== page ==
Aesop’s Fable: The Wind and the Sun
The Wind and the Sun were disputing which was stronger. Suddenly they saw a traveller coming down the road, and the Sun said, “I see a way to decide our dispute. Whichever of us can cause that traveller to take off his cloak shall be regarded as the stronger. You begin.” So the Sun retired behind a cloud, and the Wind began to blow as as hard as it could upon the traveller. But the harder he blew the more closely did the traveller wrap his cloak around him, till at last the Wind had to give up in despair. Then the Sun came out and shone in all his glory upon the traveller, who soon found it too hot to walk with his cloak on.
“Kindness effects more than severity.” This is the moral of the fable. How does this apply to chronic illness, chronic pain, health and mental health more generally? So many of us have harsh, relentless inner critics. The voice in our heads that tells us we didn’t do a good enough job, or we aren’t good enough or smart enough, etc. In terms of pain and illness it may tell us we are being punished or we can’t have a good life, that our life is over and ruined. Our mind thinks it’s helping us and protecting us when it does this, but like the Wind in Aesop’s fable, all this does is demotivate us. It makes us struggle more and more against the difficulties in our lives. Vast amounts of research show that struggling makes it worse – yes, even symptoms of pain and illness are worse with struggle (struggle can include avoidance and distraction).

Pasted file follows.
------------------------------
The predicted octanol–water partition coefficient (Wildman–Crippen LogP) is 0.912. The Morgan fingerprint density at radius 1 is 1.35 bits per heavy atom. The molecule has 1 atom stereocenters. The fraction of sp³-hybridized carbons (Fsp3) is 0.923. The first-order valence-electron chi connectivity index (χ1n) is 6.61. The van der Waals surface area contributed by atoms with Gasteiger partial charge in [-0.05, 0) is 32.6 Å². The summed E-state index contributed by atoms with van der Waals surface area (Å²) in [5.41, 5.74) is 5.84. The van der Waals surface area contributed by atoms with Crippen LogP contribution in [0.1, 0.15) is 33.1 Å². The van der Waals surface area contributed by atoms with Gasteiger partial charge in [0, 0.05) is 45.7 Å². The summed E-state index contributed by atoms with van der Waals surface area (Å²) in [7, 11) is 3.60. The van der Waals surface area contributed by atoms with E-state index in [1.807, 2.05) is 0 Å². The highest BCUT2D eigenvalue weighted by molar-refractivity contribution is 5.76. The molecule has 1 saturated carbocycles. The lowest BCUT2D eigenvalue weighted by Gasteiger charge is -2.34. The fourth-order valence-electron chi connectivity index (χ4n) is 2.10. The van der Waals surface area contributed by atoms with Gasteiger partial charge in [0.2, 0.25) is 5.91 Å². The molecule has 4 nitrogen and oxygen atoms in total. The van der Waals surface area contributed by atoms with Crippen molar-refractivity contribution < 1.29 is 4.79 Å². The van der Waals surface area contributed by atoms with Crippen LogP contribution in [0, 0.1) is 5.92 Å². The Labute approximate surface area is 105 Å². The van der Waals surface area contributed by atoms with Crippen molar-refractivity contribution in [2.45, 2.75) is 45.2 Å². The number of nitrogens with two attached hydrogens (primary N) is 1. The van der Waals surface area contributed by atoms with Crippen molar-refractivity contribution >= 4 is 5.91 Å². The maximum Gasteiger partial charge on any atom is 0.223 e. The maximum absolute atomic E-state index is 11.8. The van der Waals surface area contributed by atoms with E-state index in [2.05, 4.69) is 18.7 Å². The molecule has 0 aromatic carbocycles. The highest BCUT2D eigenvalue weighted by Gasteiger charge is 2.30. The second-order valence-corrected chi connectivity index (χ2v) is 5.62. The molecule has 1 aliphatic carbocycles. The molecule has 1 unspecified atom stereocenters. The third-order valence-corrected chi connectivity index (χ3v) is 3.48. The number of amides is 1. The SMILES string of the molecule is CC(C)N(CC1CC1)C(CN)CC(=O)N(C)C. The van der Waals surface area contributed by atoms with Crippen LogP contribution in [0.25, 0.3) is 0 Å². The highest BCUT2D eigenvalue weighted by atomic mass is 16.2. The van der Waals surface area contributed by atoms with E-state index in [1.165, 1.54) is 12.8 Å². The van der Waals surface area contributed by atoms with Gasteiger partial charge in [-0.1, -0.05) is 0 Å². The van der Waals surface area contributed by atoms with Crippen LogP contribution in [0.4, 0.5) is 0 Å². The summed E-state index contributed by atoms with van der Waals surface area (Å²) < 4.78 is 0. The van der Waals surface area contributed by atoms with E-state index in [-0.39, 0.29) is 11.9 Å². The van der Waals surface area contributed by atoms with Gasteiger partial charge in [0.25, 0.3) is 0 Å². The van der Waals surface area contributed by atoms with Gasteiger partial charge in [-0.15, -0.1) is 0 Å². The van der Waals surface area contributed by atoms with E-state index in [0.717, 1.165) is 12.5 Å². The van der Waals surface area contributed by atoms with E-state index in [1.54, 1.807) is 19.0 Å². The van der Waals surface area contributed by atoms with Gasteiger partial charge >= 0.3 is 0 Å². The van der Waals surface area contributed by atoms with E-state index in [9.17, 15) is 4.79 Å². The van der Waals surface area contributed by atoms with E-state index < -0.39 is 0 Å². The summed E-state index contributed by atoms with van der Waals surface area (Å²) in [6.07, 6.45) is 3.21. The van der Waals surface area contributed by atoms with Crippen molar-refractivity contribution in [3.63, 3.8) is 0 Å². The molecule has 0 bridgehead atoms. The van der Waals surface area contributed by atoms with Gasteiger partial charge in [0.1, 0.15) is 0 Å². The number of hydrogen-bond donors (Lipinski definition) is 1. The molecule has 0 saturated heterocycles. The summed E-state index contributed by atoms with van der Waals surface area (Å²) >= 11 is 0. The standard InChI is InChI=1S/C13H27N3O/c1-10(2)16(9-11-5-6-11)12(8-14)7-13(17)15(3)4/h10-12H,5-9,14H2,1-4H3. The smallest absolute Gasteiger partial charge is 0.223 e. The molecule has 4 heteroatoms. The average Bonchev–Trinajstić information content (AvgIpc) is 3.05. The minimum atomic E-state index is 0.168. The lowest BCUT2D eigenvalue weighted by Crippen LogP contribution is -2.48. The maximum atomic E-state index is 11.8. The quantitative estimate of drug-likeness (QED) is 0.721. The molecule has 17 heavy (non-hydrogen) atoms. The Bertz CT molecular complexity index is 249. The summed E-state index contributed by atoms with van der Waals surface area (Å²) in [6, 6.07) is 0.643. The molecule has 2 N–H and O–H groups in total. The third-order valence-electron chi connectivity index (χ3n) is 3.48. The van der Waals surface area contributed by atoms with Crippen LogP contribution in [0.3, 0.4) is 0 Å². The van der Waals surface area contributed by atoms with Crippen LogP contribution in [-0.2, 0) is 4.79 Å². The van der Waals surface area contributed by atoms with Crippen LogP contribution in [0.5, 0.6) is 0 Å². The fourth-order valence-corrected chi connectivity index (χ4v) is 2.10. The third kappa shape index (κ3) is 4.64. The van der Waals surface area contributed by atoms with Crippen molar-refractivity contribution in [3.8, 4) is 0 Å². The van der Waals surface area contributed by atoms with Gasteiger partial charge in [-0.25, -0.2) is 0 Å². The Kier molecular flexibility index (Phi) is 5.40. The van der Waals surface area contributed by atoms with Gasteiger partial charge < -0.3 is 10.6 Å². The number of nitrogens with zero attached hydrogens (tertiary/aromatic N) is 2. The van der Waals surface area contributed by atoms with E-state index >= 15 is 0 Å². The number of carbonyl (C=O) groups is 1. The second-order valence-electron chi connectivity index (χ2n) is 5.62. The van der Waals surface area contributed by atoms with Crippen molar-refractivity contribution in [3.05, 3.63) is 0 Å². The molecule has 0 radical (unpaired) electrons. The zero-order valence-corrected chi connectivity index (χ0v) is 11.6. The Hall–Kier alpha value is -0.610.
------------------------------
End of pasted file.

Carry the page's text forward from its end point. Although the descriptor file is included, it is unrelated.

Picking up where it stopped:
The alternative is kindness. You may recall my fairly recent post called “Why Aren’t We Kinder To Ourselves?” where I explain why this all happens. When we are kind to ourselves we are actually more motivated to make our life better. We struggle less and are more accepting and open to our experiences. This isn’t necessarily an easy change to make. After so long of the Wind of our minds doing its thing, we need to learn to respond like the Sun. Maybe it’s offering kind words. Maybe it’s doing a self-compassion journal at the end of every day. Maybe it’s doing compassionate meditations, like the one below. There are many ways to cultivate the kindness of the Sun toward ourselves and it will also make our symptoms – both physical and mental health – a lot better. And by the way, I use this all on myself as well.
The same goes if we are motivating others. Have you ever tried to tell your partner or children to do something in a harsh and demanding way, like the Wind? What was the result? Probably not great, and even if you got what you wanted, you may have inadvertently hurt the relationship. What if you responded with kindness, like the Sun? It’s like the result was what you wanted and you may have even improved the relationship. Just some things to consider.
So this week, see if you can be more like the Sun to yourself when you’re struggling with the difficult sensations, emotions, and thoughts that come up. This is all in service of making the most it.